Our Political Culture

(Askari Raza, )

“Politics is supposed to be the second oldest profession. I have come to realize that it bears a very close resemblance to the first”. (Ronald Reagan). That defines the universal character of politics.

The politicians everywhere, tell lies and make reckless promises. Ours are no different, except that ours are miles ahead of others in these fields.

All politicians seek to acquire power. It is a very genuine and legitimate ambition to nurture. So do ours. But continue to blame others for doing so. That is professional naivety.

The commonalities notwithstanding, every country has developed its own political culture. Ours is thoroughly corrupt. But by comparison it is much more benign and much less exploitative and unscrupulous than that of our neighbor India.

One propensity of our political culture was emphatically highlighted during recent tempest in the Senate. The leaders of the opposition admitted that their honorable senators were guilty of selling their souls to the devil, (the government) in voting against their parties’ interest.

After one of the past senate elections a senator friend had to resort to some arm-twisting to get back his 25 million he had given to someone to vote for him. Those were the days when the rates of senate seats were being openly discussed on the major TV channels without an eyebrow raised by the honorable senators. My senator friend had said that despite the secret ballot there were always ways to find who did not vote for you. It should thus be possible for various leaders to find out the dissidents in their parties. May be they have already found them out.

The strongest statement came from the leader of the opposition, Mr. Shahbaz Sharif. He called these fourteen dissidents as Meer Jaffars and Meer Sadiqs. One Meer Jafar of Bengal, a traitor was enough for the upset defeat of a powerful Bengali ruler Siraj Ud Doula. That had paved the way for the British rule in India.One Meer Sadiq brought about the downfall of the lion of Mysore, Tipu Sultan. If one Meer Jafar and one Meer Sadiq could change the course of history, fourteen of them coming together must have caused ominous concerns in the opposition ranks.

That goes for the honorable members of the Upper House with serious implications on legislation in the country. The other organ of the parliament, the National Assembly had already acquired a notorious reputation for horse-trading in the past. It is difficult to erase from memory the days of Changa Manga and Murree where the MNAs were held hostages to save them from the allurements of the opposite camp.

During the first reign of BB, a grade 19 civil bureaucrate posted in the National Assembly came to my office. Before he took a seat he blurted out. “What on earth is General Kakar (the COS) doing?” I was taken aback. General Abdul Wahid Kakar enjoyed a tremendous reputation as a professional and an honest and God fearing human being. He came from an illustrious background, (nephew of Abdul Rab Nishtar) and carried himself with honor and dignity. The emotional outburst continued. “He will be answerable to God for our deplorable condition. All the members of the parliament whether belonging to the ruling party or the opposition, with hardly an honorable exception were concerned with their personal welfare. National interest got served, if at all by default only. General Kakar as the COS has to save the nation from these vultures.”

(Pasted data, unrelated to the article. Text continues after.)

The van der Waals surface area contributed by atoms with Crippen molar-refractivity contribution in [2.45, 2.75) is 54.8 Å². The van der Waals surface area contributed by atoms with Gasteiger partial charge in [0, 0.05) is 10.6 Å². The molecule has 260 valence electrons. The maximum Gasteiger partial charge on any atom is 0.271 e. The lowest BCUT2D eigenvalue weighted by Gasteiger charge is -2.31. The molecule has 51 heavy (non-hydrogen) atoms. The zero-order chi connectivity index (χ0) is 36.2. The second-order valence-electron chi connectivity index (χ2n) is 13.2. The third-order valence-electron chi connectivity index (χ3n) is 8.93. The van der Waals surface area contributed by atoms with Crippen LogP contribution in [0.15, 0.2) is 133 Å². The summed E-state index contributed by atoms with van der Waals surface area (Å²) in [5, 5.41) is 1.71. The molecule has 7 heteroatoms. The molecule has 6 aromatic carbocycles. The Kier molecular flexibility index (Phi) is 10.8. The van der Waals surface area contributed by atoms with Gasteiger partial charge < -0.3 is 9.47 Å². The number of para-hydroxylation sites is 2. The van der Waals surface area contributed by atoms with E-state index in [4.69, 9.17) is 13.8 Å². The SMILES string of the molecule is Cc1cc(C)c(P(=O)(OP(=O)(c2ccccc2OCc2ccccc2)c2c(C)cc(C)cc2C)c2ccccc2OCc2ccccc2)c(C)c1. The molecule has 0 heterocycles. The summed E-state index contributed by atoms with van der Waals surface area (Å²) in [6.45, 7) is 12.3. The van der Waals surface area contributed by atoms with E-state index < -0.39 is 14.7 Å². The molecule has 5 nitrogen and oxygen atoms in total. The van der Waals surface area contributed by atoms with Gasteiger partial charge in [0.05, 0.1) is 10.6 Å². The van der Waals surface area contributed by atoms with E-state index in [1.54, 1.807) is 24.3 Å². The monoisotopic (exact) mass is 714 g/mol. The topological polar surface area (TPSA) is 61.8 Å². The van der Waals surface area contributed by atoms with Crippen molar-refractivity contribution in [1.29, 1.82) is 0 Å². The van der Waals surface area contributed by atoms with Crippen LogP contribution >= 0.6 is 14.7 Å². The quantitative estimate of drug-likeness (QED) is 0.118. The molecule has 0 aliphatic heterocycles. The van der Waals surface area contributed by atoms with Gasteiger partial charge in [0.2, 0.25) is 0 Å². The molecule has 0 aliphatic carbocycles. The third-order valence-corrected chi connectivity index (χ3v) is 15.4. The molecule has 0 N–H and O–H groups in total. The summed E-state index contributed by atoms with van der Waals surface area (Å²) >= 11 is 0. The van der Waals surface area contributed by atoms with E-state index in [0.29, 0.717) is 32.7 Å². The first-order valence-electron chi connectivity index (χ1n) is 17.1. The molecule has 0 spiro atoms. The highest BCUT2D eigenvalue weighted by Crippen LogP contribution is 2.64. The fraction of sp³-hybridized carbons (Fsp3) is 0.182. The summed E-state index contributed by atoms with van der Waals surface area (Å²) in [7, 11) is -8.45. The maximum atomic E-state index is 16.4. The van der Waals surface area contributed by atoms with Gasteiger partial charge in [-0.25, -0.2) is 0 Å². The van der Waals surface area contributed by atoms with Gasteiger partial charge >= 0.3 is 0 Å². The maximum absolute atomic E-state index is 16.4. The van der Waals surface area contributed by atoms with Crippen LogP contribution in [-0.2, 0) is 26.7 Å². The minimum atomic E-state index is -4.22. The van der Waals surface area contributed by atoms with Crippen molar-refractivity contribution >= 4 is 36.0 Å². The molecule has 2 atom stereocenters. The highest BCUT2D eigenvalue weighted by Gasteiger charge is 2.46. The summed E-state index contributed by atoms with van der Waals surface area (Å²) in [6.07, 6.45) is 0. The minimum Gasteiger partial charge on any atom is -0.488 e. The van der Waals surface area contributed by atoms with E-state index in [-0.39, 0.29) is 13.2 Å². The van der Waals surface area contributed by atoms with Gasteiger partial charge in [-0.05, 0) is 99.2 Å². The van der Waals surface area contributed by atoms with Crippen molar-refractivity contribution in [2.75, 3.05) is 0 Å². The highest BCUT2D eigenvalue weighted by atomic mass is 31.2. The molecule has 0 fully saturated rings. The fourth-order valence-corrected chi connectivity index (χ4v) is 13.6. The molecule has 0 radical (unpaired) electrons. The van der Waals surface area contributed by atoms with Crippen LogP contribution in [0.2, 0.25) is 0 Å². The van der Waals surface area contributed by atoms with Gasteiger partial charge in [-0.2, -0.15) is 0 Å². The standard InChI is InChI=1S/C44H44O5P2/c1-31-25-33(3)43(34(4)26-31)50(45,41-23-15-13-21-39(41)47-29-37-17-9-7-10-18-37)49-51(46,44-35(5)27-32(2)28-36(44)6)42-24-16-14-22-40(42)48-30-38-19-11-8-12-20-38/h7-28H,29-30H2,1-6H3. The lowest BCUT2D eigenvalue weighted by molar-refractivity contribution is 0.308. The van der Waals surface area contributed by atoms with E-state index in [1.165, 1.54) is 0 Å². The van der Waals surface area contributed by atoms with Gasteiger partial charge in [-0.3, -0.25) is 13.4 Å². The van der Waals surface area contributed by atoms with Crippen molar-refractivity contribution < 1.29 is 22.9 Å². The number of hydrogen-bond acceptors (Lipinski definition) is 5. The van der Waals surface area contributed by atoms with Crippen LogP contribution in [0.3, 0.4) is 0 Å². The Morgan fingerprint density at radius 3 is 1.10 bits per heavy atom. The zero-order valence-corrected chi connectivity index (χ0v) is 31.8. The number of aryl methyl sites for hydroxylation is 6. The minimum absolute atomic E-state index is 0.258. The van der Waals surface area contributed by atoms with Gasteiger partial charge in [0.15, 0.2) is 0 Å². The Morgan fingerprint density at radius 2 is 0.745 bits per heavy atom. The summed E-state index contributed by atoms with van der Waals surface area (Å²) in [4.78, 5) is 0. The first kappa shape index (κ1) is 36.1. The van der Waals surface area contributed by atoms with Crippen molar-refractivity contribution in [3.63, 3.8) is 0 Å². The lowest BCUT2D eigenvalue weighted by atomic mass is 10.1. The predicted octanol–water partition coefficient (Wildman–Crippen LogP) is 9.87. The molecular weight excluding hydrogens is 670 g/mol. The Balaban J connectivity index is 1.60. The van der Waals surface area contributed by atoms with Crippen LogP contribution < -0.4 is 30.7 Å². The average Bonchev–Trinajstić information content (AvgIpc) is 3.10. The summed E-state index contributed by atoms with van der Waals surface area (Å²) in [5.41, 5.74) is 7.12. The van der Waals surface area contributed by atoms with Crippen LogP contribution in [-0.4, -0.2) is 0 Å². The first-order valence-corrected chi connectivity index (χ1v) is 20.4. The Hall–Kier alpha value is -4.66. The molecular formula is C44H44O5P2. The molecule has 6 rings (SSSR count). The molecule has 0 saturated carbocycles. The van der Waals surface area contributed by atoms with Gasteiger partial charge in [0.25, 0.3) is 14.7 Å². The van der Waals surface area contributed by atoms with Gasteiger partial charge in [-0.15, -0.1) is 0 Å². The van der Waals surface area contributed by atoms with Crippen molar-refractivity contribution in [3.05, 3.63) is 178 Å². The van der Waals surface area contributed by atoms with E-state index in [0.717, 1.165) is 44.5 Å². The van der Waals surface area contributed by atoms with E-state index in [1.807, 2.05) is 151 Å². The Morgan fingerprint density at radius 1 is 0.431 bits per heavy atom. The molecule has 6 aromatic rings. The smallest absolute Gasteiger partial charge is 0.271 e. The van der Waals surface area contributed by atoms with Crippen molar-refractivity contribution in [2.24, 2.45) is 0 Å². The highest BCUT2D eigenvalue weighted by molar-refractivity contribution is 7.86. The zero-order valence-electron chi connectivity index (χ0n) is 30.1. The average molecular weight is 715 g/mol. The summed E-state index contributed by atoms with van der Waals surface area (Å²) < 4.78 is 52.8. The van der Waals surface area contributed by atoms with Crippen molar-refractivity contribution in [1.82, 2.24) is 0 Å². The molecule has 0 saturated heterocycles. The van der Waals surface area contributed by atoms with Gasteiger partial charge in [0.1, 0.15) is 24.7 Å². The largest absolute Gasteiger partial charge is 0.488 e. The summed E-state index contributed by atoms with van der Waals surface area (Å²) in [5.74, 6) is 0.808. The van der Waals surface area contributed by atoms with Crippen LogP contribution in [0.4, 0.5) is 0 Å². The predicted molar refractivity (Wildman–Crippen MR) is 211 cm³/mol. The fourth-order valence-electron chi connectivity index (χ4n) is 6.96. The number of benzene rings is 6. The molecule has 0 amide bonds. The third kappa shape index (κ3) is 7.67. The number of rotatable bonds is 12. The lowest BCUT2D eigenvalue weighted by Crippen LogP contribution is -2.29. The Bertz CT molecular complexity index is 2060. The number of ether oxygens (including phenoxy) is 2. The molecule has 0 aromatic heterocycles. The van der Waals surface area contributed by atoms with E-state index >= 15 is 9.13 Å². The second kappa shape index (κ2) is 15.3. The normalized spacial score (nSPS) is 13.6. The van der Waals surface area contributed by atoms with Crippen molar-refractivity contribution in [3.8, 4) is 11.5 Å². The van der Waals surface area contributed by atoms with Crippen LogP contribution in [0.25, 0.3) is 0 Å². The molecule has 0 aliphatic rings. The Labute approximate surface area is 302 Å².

I heaved a sigh of relief. Although it was difficult to convince him, I was always for military remaining away from politics. But later when I had closer exposure to the politicians’ functioning, I remembered this honest, God-fearing, emotional young man still burning with the desire to give his best to the country. He eventually rose to the highest position in his cadre but what emotional losses he had to suffer on the way, only he could tell.

I could not and would not have conveyed the young man’s concerns to the Chief, but I know for sure that many hadsounded similar apprehensions to General Kakar, Jahangir Karamat and to Musharraf too. I remain convinced that having known general Musharraf from very close, only a naïve Nawaz Sharif could have pushed him into bringing about a coup. Not hit below the belt, he would have retired asa good Army Chief and the Army as an institution would have been sparred the pangs and shame of some terrible blunders he committed at National level.

Coming to the Military I believe there is no holy cow. All are equal before the law. But those parroting enemy propaganda without substance cannot hide their real and vicious motives.For instance, the allegation of an unsuccessful murder attempt made by the ISI Chief. The victim survived afterapparently a mock attempt by those who had intimate knowledge of his secret sojourn. It was a sheer insult to the efficiency of the ISI, a proven pain in the neck to many famous foreign intelligence bigwigsthat it had failed to execute a simple plan on its own soil. The childish manipulators should have been sued for undermining ISI’s professional reputation.

The best of all came from Mr. Bazinjo. For a lifetime achievement award in politics he was a sure candidate of a cock-sure opposition. It was not to be. He dumped his and his backers’ failure on the Chief of ISI. Someone suggested that the ISI had confronted the dissidents with some unmentionable videos. To quote an innocent old lady, why had they allowed someone to make those videos?
ISI is actually busy with much more important issues. I suggest we leave it and the Military alone to attend to their extremely sensitive business in an alarming security environment.

Good luck to the politicians and their old culture in serious present distress.

(Major General (r)Askari Raza Malik is the author of book, “Pakistan in search of a Messiah”)

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